Banks lose overdraft charges court caseConsumers a step closer to reclaiming millions

24 April 2008

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Consumers are closer to reclaiming millions of pounds worth of bank charges following a historic High Court judgement today.

Mr Justice Andrew Smith has ruled that charges levied by banks for unauthorised overdrafts are subject to ‘unfair contract’ regulations.

The judgement paves the way for a the Office of Fair Trading (OFT) to decide what level of charges is fair, and, failing that, a court could decide it.

Bounced cheques

You incur the charges if you go into the red and the bank hasn't authorised this, or if you breach your authorised limit. On top, you can end up forking out when, for example, the bank bounces a cheque. These fees can be has high as £38.

It’s estimated that banks make between £2bn and £3.5bn a year in unauthorised overdraft charges.

£3.5 billion

Amount that banks are estimated to make each year from these charges

A test case was jointly brought by the OFT and seven high street banks and a building society to clarify the law after consumers began to reclaim hundreds of millions of pounds of charges through the courts.

The judge said today that he accepted the banks' argument that such charges were not unenforceable on the grounds they amounted to a penalty. The banks had said the charges were not penalties that these customers had to pay for breaking their agreement with their bank - because going into the red wasn't breaking an agreement.

Fairness test

And he held that the terms, with a few minor exceptions, were in ‘plain and intelligible language’.

But he rejected their argument that the charges were exempt from assessment for fairness under the regulations.

The banks had previously been granted a waiver by Financial Services Authority (FSA) allowing them to put off dealing with any claims until after the outcome of the test case.

The banks have the option to appeal today’s decision and if this happens the FSA waiver is likely to remain in place during the appeals process.

This means that all pending cases in the county courts or with the Financial Ombudsman Service are likely to stay on hold and banks will continue to charge overdraft fees.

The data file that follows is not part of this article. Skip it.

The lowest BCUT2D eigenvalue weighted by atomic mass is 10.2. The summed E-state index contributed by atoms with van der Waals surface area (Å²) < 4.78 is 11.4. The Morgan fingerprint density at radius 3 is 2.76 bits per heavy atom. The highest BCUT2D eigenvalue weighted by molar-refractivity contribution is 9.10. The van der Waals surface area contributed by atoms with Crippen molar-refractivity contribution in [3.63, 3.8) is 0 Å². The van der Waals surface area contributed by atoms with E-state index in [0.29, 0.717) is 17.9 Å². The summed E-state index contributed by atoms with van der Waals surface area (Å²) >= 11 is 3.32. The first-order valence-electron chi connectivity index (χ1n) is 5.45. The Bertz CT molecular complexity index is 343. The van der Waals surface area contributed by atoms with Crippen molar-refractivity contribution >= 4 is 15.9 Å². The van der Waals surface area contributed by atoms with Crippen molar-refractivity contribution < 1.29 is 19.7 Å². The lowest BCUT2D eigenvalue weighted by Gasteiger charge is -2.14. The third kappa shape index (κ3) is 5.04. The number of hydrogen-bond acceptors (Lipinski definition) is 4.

'Concede defeat'

Which? personal finance campaigns manager Doug Taylor said: ‘The banks should do the right thing now: concede defeat, agree with the OFT what constitutes a fair unauthorised overdraft fee and refund their customers as soon as possible.

‘The FSA must now drop its waiver so that the thousands of cases pending in the county courts and Financial Ombudsman Service can be processed.

‘Every second that this issue remains unresolved is costing consumers up to £111 in overdraft charges.

‘This whole saga has severely damaged the reputation of the UK’s high street banks.

‘If they appeal, drag their heels in refunding their customers or try to introduce back-door charges to recoup their losses, their customers will see this as adding insult to injury.’

Customer refunds

Annual results for the major high street banks show they have so far paid out more than £559 million in refunds to customers who complained about unauthorised overdraft charges.

It's estimated that banks could collectively face a bill of more than £1.1 billion from the issue.

The banks have until 22 May to decide whether to seek permission to appeal against today's ruling.

Appeal

A legal source for one of the banks said: 'It is fair to assume an appeal will be lodged.'

The OFT may decide to cross-appeal against the judge's findings on the 'non-penal' nature of the charges and the clarity of the language used in the banks' terms and conditions.

An OFT spokesman said: 'We will now be considering the judgment and will take the appropriate time to digest it before responding.'